How hard is it to get an IR?

I have been asked to write a short piece with my personal views about getting a CBIR. 

Surprisingly for an activity that one might assume was rational and fact-based, pilots tend to believe all manner of half-truths, outdated ideas and some things that are plain wrong.  I think that is partly because, like your first love, first instructors make a big and long-lasting impression. Their ideas tend to stick for good or ill. Secondly there is huge difference between the skills required for single pilot IFR flight in a general aviation aircraft and the experience and relevance of a background in an airliner flight deck or a fast jet. The days in which most pilots came through general aviation to the airlines or the air force are behind us. In the distant past most flying schools would have had one advanced SEP and probably a light twin for further training and then hire. That’s not so true today. Most flying schools know a lot about basic PPL training but not necessarily much about instrument flying in the real world. Now, given the many blogs and forums it can be hard to distinguish the gems from the dross

Then in the UK the IMCR/IRR is at best a mixed blessing as a basis for an IR. The standard of instruction for the IMCR is variable and any rating holders may or may not have a good foundation for their IR.

All of this may be seem negative or even derogatory to other types of flying but this is not the case. I would have little idea how to fly an Airbus or a fast jet.  Any arrogance is in assuming that experience in one specialisation implies any real understanding of the skills required for another.

The IR is generally accepted to be a demanding qualification. Assessing how demanding and how long a given individual will take is very difficult. It really only becomes clear part way into the training.  Another variable is that progress is rarely linear. I have no idea why but almost all pilots have setbacks for no apparent reason. Training takes both money and time. These are commodities that tend to be in short supply in younger people establishing a career or raising a family. Hence most candidates are older. Nothing much gets easier as you get older. If someone is successful in life, it tends to be many years since they last tried anything new and difficult. In their VFR flying they may have established ingrained habits some of which they may simply have to change.

The CBIR is fantastically flexible and demands only 10 hours training in an ATO. Unfortunately, this low number raises false expectations. I have never seen any candidate reach test standard in 10 hours.  The IMCR/IRR reinforces these false expectations, as many rating holders simply don’t understand the huge step in standards and attitudes involved in moving from an IMCR to an IR. 

You might be a keen rambler keeping to marked footpaths in lowland areas. Another person might consider themselves a fell walker, tackling the hills of the UK but not expecting to be donning crampons and roping up while a third person might have climbed several of the world’s most demanding peaks.  If these three people met, I don’t think the mountain climber would disparage the rambler or the rambler would assume he or she could easily aspire to climb mountains. Nor do I believe that the rambler would consider that the mountain climbers’ achievement somehow diminished their own achievements and knowledge.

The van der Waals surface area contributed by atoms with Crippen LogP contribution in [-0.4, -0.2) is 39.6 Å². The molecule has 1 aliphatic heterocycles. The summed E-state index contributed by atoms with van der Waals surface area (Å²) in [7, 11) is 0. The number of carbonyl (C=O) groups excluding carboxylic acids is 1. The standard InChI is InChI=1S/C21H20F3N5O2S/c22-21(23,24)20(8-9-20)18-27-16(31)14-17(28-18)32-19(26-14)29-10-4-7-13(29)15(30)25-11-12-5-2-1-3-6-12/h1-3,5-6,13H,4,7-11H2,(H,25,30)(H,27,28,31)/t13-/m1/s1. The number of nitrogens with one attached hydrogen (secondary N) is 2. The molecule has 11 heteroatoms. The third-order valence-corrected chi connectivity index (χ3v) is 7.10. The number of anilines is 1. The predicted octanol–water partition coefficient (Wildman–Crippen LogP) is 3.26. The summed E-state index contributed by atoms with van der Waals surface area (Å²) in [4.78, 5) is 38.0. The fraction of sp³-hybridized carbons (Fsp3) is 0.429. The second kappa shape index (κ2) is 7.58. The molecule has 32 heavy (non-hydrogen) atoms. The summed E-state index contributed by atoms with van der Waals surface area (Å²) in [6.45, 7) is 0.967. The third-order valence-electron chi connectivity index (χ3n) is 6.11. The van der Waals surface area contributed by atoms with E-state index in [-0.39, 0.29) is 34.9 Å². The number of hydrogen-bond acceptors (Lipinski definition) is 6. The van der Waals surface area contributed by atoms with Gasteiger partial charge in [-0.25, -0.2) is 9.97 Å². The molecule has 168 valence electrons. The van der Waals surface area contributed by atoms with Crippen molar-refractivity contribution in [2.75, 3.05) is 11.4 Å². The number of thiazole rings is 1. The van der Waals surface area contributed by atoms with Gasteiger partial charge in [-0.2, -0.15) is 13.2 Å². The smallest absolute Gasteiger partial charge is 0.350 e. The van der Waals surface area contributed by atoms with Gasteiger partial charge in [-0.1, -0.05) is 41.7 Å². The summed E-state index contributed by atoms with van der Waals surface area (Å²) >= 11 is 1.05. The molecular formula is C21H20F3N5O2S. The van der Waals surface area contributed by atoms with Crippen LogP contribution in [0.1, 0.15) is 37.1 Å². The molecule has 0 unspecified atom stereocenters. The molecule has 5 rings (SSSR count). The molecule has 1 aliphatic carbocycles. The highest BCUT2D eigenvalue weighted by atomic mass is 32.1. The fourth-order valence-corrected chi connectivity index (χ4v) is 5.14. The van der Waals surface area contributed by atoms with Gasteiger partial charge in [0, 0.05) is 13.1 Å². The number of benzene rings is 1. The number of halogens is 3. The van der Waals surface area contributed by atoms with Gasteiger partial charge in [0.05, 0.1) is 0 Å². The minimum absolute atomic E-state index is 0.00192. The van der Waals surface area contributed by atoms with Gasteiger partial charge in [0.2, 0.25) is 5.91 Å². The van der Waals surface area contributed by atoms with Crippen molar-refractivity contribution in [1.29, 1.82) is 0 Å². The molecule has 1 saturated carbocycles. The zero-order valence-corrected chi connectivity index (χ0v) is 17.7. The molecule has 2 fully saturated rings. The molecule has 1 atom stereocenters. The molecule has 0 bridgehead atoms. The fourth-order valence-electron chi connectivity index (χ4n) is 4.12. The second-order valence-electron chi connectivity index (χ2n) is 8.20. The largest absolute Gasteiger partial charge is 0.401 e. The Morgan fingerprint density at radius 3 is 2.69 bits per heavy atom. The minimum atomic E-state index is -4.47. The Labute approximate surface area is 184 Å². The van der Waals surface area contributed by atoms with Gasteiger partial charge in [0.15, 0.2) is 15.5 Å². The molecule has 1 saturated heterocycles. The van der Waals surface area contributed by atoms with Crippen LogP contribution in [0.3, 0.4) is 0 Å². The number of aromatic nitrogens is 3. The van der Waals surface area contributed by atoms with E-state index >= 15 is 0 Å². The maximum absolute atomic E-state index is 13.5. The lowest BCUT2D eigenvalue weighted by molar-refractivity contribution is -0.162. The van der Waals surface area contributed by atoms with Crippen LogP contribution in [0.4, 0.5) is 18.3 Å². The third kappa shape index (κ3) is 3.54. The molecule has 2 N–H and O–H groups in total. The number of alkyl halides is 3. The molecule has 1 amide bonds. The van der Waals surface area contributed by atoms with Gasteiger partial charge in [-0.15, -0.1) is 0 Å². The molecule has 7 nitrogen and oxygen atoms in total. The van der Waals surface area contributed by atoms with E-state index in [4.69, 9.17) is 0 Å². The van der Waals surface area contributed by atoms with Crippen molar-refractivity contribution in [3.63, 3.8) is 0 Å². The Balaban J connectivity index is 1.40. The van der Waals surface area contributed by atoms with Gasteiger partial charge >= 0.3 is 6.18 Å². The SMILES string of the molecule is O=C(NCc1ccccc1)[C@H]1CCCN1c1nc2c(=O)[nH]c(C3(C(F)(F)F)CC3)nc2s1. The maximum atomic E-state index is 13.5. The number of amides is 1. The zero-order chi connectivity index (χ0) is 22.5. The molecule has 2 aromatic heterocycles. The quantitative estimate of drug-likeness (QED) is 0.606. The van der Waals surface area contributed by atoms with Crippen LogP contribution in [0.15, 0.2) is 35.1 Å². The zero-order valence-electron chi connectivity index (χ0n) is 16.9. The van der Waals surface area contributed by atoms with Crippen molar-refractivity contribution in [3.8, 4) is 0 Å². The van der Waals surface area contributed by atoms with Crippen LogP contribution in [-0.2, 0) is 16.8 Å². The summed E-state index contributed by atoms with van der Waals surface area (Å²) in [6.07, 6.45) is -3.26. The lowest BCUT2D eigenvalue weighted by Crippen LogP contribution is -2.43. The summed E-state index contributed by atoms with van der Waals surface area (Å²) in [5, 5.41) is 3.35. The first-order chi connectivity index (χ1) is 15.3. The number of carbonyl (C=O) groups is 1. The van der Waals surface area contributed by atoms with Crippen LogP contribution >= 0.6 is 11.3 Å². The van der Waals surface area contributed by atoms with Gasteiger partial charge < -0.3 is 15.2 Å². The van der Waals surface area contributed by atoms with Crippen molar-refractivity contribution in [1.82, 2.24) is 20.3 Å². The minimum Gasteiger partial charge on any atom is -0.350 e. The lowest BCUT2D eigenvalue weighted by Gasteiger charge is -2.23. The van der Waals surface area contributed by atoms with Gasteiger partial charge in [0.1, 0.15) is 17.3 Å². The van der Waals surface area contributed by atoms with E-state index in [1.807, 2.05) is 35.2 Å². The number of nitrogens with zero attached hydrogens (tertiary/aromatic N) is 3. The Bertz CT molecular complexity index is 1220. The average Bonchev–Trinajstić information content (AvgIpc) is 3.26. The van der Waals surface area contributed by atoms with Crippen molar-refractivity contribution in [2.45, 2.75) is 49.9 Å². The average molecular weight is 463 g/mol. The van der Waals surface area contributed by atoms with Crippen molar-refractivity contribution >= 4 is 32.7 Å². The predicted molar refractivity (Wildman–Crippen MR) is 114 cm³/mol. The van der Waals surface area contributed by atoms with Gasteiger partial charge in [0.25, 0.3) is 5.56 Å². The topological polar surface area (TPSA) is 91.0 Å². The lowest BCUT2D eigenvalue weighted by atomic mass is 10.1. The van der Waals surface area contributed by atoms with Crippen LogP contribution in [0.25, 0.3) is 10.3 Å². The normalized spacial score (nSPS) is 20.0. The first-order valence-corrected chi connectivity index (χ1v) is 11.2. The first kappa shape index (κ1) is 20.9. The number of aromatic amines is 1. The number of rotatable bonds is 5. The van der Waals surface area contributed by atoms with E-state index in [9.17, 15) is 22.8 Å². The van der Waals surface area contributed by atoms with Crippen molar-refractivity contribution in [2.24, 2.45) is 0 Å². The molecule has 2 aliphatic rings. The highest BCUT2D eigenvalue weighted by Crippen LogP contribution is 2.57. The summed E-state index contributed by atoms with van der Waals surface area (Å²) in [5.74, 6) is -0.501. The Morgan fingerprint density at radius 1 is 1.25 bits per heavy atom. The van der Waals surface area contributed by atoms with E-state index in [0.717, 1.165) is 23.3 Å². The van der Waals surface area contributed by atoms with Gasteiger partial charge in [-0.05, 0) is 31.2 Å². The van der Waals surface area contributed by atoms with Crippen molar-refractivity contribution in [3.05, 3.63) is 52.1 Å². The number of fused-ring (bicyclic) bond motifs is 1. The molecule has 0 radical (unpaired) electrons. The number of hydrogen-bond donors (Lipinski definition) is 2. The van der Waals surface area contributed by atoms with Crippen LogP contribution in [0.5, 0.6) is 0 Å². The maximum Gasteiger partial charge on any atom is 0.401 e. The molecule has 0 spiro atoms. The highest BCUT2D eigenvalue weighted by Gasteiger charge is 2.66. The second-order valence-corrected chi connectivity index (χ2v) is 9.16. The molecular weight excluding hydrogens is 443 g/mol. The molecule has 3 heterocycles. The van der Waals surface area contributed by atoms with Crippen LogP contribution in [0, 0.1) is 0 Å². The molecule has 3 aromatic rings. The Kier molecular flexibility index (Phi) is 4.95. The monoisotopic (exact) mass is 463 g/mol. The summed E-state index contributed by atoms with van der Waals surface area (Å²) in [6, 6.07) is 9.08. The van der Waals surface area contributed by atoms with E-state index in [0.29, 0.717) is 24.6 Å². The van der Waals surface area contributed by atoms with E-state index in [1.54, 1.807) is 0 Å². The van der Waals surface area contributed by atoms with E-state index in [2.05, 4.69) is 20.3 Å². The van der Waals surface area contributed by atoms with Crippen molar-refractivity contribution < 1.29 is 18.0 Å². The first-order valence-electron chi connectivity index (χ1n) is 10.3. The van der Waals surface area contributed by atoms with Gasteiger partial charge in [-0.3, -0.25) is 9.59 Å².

An IR is the peak of many pilots flying careers; it is an Olympic medal.  I won’t stretch the rambler – climber – mountaineer analogy too far, but let me just say that it is 30 years since I flew home from a successful IR skill test and it remains one of the best and most memorable days of my whole life.   

Almost anyone willing to put in the effort can get an IR but that effort is substantial. It should be. You are being given the entrance pass to an environment shared with the airlines and their fare paying public. Your responsibility is not just to keep yourself and your passengers safe, but to have sufficient spare mental capacity and skill not to imperil public safety or even cause them expense and delay.

Theoretical knowledge for the IR is demanding. Most of the course is useful, some is necessary but some is tedious and of little relevance. As the Americans say, suck it up and get it done. 

The flying on the other hand is entirely focused, relevant and you will not fly an hour more than the minimum you need.  Everyone asks how many hours. It’s a hard question to answer. Progress is not linear. Almost everyone has setbacks and while an assessment flight helps it’s just an indication. The true picture only emerges well into the course.  Historically few candidates take less than 30 hours in an ATO, most take 40 or 50 Some much older people will take 80 even very occasionally 100 hours but keep in mind many candidates are over 60 and in one or two cases over 70 years of age.

Only an individual can judge if the reward balances the effort for them but I cannot recall any successful candidate who later regretted their decision to gain the rating. 

Jim Thorpe